May my fathers soul rest
in Paradise among all those
good and true, who have
sacrificed their lives and
helped humanity in their lives,
May the Allmighty give
me the strength to be as good
and true as my departed
Father in Heaven give me
the wisdom that I may carry
out my future plans, now that
my father cannot give me his
To his children and family he
shall remain immortal.
This lovely, homemade prayer distills Papa's efforts to mourn his father quite handily -- it's both a resolute vow to live his father's example and an apprehensive admission that he might not know how. If we look at it in the context of the last few weeks, we can also see it as another round in his fight to resist the simplicity of overwhelming grief and take on the far more difficult responsibility of honoring his father through constructive action. This leads me to a similar thought: having discovered traces of Papa in myself, how do I move beyond mere admiration and start to express his influence in my day-to-day life? I suppose many people face variations of this question in their lives. It's temptingly easy to become frozen in place by simple emotional reactions to life's circumstances -- awe, anger, depression, surprise, and on and on. It's far more difficult, but far more satisfying, to learn when and how to get on with things.
As affected as I am by Papa's diary entry for this day, I'm equally amazed that such a piece of writing was composed by someone who didn't learn English until he was 18 years old. Simple mastery of English is not the real surprise, since Diaspora Jews have always been inclined to embrace the language of whatever place they find themselves in (Papa spoke at least six other languages besides Yiddish since his hometown of Sniatyn was at a European crossroads). I'm more impressed by the economy of his prose, the layers of feeling he conveys in so little space (I see it even more in his more ordinary diary entries than I do in the entry above, which is structured as a plea and therefore expresses its emotions a bit more directly.)
I'm not really sure I'll ever be able to successfully describe the tone I'm talking about, but it's there regardless of whether Papa discusses Zionism or personal tragedy or baseball. It's some combination of wistfulness and wonder and resignation and irony, and it fills the spaces between his words like the low murmur of prayer from an unseen congregation.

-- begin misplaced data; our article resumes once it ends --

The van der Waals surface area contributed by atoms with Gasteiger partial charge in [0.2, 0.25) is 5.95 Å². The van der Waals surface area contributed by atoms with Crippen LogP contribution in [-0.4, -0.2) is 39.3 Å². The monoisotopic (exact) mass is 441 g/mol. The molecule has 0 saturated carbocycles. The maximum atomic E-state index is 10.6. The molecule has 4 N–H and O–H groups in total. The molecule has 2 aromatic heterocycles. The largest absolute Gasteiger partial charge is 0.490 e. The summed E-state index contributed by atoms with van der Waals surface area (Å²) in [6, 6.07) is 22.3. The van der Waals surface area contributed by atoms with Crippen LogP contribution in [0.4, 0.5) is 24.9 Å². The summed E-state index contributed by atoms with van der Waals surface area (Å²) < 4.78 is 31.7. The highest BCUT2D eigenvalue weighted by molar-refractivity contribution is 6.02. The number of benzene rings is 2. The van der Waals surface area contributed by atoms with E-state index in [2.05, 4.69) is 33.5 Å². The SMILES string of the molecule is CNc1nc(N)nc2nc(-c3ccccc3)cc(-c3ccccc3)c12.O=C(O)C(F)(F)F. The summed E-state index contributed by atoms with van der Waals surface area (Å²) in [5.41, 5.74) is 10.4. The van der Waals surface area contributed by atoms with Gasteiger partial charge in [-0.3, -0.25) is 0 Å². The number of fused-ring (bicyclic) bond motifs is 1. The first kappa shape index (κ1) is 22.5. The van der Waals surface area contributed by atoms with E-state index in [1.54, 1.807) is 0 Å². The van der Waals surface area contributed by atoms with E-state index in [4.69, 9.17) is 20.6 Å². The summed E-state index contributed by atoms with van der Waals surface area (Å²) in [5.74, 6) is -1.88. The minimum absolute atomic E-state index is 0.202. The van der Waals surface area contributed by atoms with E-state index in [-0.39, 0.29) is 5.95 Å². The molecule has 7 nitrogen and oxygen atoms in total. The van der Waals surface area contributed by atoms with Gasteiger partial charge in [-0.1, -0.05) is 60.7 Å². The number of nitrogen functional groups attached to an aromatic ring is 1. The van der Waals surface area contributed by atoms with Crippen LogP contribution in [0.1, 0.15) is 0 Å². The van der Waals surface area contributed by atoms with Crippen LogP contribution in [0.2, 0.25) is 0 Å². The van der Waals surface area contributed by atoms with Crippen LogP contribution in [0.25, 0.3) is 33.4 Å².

Our friend Aviva recently pointed us to an article in The Threepenny Review in which the author, Leonard Michaels, examines what qualities his native Yiddish might bring to his English writing:
Is that what I hear in Papa's prose -- a "shrug" and a "lyrical note" inherent to Yiddish-speaking Diaspora Jews? It would be interesting to see what a linguistics scholar would make of his influences and structure. But, maybe it's better to stop analyzing it for now and just be content to sit here, frozen with admiration.
Yiddish is probably at work in my written English. This moment, writing in English, I wonder about the Yiddish undercurrent. If I listen, I can almost hear it: “This moment”—a stress followed by two neutral syllables—introduces a thought which hangs like a herring in the weary droop of “writing in English,” and then comes the announcement, “I wonder about the Yiddish undercurrent.” The sentence ends in a shrug. Maybe I hear the Yiddish undercurrent, maybe I don’t. The sentence could have been written by anyone who knows English, but it probably would not have been written by a well-bred Gentile. It has too much drama, and might even be disturbing, like music in a restaurant or an elevator. The sentence obliges you to abide in its staggered flow, as if what I mean were inextricable from my feelings and required a lyrical note. There is a kind of enforced intimacy with the reader. A Jewish kind, I suppose. In Sean O’Casey’s lovelier prose you hear an Irish kind.
- "My Yiddish," by Leonard Michaels appeared in the Fall 2003 issue of the Threepenny Review.